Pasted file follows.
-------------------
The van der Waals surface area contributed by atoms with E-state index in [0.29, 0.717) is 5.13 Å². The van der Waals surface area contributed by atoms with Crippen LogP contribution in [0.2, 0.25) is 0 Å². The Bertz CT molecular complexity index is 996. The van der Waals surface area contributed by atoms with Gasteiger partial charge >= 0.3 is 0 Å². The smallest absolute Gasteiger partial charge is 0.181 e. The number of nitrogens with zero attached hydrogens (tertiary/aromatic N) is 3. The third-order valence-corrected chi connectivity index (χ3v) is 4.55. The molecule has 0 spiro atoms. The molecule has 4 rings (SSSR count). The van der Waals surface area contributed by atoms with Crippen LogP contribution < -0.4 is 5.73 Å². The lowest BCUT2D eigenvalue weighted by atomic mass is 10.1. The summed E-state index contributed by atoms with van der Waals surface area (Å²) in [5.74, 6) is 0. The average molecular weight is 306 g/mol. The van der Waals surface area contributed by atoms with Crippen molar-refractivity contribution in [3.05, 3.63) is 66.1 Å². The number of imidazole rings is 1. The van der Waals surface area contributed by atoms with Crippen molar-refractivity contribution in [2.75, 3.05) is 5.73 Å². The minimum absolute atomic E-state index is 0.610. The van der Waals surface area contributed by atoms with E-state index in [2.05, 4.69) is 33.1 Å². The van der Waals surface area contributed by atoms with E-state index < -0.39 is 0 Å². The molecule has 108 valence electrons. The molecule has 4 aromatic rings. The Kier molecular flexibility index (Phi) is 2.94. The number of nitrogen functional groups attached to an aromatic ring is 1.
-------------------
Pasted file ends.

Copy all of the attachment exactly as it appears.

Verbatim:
The van der Waals surface area contributed by atoms with E-state index in [0.29, 0.717) is 5.13 Å². The van der Waals surface area contributed by atoms with Crippen LogP contribution in [0.2, 0.25) is 0 Å². The Bertz CT molecular complexity index is 996. The van der Waals surface area contributed by atoms with Gasteiger partial charge >= 0.3 is 0 Å². The smallest absolute Gasteiger partial charge is 0.181 e. The number of nitrogens with zero attached hydrogens (tertiary/aromatic N) is 3. The third-order valence-corrected chi connectivity index (χ3v) is 4.55. The molecule has 0 spiro atoms. The molecule has 4 rings (SSSR count). The van der Waals surface area contributed by atoms with Crippen LogP contribution < -0.4 is 5.73 Å². The lowest BCUT2D eigenvalue weighted by atomic mass is 10.1. The summed E-state index contributed by atoms with van der Waals surface area (Å²) in [5.74, 6) is 0. The average molecular weight is 306 g/mol. The van der Waals surface area contributed by atoms with Crippen molar-refractivity contribution in [3.05, 3.63) is 66.1 Å². The number of imidazole rings is 1. The van der Waals surface area contributed by atoms with Crippen molar-refractivity contribution in [2.75, 3.05) is 5.73 Å². The minimum absolute atomic E-state index is 0.610. The van der Waals surface area contributed by atoms with E-state index in [2.05, 4.69) is 33.1 Å². The van der Waals surface area contributed by atoms with E-state index < -0.39 is 0 Å². The molecule has 108 valence electrons. The molecule has 4 aromatic rings. The Kier molecular flexibility index (Phi) is 2.94. The number of nitrogen functional groups attached to an aromatic ring is 1.